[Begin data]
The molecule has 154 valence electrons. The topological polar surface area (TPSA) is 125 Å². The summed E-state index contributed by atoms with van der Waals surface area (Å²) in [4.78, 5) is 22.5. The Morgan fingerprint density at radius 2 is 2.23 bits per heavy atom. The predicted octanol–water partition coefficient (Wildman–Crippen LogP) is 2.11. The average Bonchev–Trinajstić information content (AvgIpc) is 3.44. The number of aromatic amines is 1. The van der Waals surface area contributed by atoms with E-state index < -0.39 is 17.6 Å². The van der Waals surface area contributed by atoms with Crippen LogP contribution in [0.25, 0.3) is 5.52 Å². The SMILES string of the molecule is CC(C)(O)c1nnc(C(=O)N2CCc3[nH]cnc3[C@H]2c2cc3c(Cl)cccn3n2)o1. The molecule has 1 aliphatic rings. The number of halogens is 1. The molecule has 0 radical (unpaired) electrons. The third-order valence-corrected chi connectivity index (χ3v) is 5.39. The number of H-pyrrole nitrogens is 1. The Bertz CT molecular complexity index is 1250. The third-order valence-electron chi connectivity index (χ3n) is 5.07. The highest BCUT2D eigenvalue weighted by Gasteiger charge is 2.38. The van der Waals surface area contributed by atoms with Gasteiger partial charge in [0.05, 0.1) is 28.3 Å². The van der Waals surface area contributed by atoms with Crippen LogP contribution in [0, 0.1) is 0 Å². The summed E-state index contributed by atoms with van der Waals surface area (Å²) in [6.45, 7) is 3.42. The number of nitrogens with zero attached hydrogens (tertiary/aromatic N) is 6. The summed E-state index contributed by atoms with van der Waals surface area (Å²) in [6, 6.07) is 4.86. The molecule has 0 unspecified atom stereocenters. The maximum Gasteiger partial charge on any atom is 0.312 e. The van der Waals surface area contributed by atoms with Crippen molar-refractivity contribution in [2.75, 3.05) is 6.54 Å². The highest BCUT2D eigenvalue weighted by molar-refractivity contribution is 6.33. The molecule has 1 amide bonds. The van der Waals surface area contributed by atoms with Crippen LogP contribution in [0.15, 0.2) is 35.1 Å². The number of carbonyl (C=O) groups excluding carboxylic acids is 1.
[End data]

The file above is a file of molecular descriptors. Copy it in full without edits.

The molecule has 154 valence electrons. The topological polar surface area (TPSA) is 125 Å². The summed E-state index contributed by atoms with van der Waals surface area (Å²) in [4.78, 5) is 22.5. The Morgan fingerprint density at radius 2 is 2.23 bits per heavy atom. The predicted octanol–water partition coefficient (Wildman–Crippen LogP) is 2.11. The average Bonchev–Trinajstić information content (AvgIpc) is 3.44. The number of aromatic amines is 1. The van der Waals surface area contributed by atoms with E-state index < -0.39 is 17.6 Å². The van der Waals surface area contributed by atoms with Crippen LogP contribution in [0.25, 0.3) is 5.52 Å². The SMILES string of the molecule is CC(C)(O)c1nnc(C(=O)N2CCc3[nH]cnc3[C@H]2c2cc3c(Cl)cccn3n2)o1. The molecule has 1 aliphatic rings. The number of halogens is 1. The molecule has 0 radical (unpaired) electrons. The third-order valence-corrected chi connectivity index (χ3v) is 5.39. The number of H-pyrrole nitrogens is 1. The Bertz CT molecular complexity index is 1250. The third-order valence-electron chi connectivity index (χ3n) is 5.07. The highest BCUT2D eigenvalue weighted by Gasteiger charge is 2.38. The van der Waals surface area contributed by atoms with Gasteiger partial charge in [0.05, 0.1) is 28.3 Å². The van der Waals surface area contributed by atoms with Crippen LogP contribution in [0, 0.1) is 0 Å². The summed E-state index contributed by atoms with van der Waals surface area (Å²) in [6.45, 7) is 3.42. The number of nitrogens with zero attached hydrogens (tertiary/aromatic N) is 6. The summed E-state index contributed by atoms with van der Waals surface area (Å²) in [6, 6.07) is 4.86. The molecule has 0 unspecified atom stereocenters. The maximum Gasteiger partial charge on any atom is 0.312 e. The van der Waals surface area contributed by atoms with Crippen molar-refractivity contribution in [2.75, 3.05) is 6.54 Å². The highest BCUT2D eigenvalue weighted by molar-refractivity contribution is 6.33. The molecule has 1 amide bonds. The van der Waals surface area contributed by atoms with Crippen LogP contribution in [0.15, 0.2) is 35.1 Å². The number of carbonyl (C=O) groups excluding carboxylic acids is 1.